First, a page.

DURHAM, N.C. (WNCN) – It’s a concept that takes physical education and turns it into a tool to help special needs students when they are outside the classroom.
Durham Public Schools has used this approach for decades.
But, one teacher is getting some very special recognition.
When CBS North Carolina visited Little River Elementary, we didn’t see a traditional PE class.
There was no basketball, baseball or track and field.
What we did see however, were a group of students learning how to become more agile, balanced and able to adjust to life’s daily routines.
“So they can be functional members of this community and not fall into people, learn personal space and learn how to do physical activities outside of the school community,” said special needs teacher Nicole Heath.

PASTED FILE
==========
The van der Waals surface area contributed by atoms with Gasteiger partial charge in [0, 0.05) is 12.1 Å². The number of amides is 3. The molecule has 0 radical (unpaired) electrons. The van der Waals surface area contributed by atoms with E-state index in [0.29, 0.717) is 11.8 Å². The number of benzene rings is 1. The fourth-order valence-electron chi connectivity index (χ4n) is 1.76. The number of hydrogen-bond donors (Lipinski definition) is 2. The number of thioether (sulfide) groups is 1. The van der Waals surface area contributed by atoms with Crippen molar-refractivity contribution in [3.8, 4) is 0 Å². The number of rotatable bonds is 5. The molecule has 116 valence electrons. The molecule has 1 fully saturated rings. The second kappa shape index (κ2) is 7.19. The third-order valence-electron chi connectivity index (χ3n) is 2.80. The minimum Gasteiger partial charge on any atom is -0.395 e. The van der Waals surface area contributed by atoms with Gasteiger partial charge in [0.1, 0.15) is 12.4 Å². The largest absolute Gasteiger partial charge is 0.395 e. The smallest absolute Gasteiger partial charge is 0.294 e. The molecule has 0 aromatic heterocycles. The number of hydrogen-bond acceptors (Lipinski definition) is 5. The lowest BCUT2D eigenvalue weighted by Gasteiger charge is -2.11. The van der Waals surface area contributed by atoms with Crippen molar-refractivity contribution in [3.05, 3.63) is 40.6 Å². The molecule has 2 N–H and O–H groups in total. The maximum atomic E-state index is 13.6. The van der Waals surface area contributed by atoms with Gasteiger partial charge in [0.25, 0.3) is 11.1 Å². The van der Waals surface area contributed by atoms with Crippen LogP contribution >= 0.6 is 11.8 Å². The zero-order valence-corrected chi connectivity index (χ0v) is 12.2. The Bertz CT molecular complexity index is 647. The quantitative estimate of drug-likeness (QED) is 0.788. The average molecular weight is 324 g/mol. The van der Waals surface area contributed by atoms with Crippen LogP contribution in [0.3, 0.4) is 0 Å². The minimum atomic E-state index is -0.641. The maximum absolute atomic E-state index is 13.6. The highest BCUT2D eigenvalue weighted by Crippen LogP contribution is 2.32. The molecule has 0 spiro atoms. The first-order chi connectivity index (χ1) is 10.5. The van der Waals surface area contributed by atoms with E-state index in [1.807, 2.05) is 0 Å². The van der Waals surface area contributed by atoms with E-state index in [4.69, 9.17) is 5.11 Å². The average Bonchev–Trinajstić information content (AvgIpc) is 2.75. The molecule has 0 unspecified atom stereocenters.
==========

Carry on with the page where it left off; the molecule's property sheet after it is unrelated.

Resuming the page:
Lara Brickhouse added “and incorporate literacy and cross curricular instruction. So kind of duplicating what occupational therapists are working on and speech language pathologists and collaborating and working together with them.”
Earlier this year, Brickhouse was awarded National Adapted PE Teacher of the Year by the Society of Physical Educators.
Fellow teachers say Lara connects in a special way to each and every student.
But, Brickhouse shies away from taking any credit.
She says every other special needs educator and PE teacher she works with deserves the same recognition.
“It makes everyone else around her care just as much as she does. She’s very inspiring,” says Heath.
Brickhouse says it’s the students who are the real inspiration.
“I don’t feel like I’m doing anything that special. I just feel like I’m doing what’s right. And I treat these students and everyone that I teach as if they were my own and how I would want my child to be treated and I think that’s important.”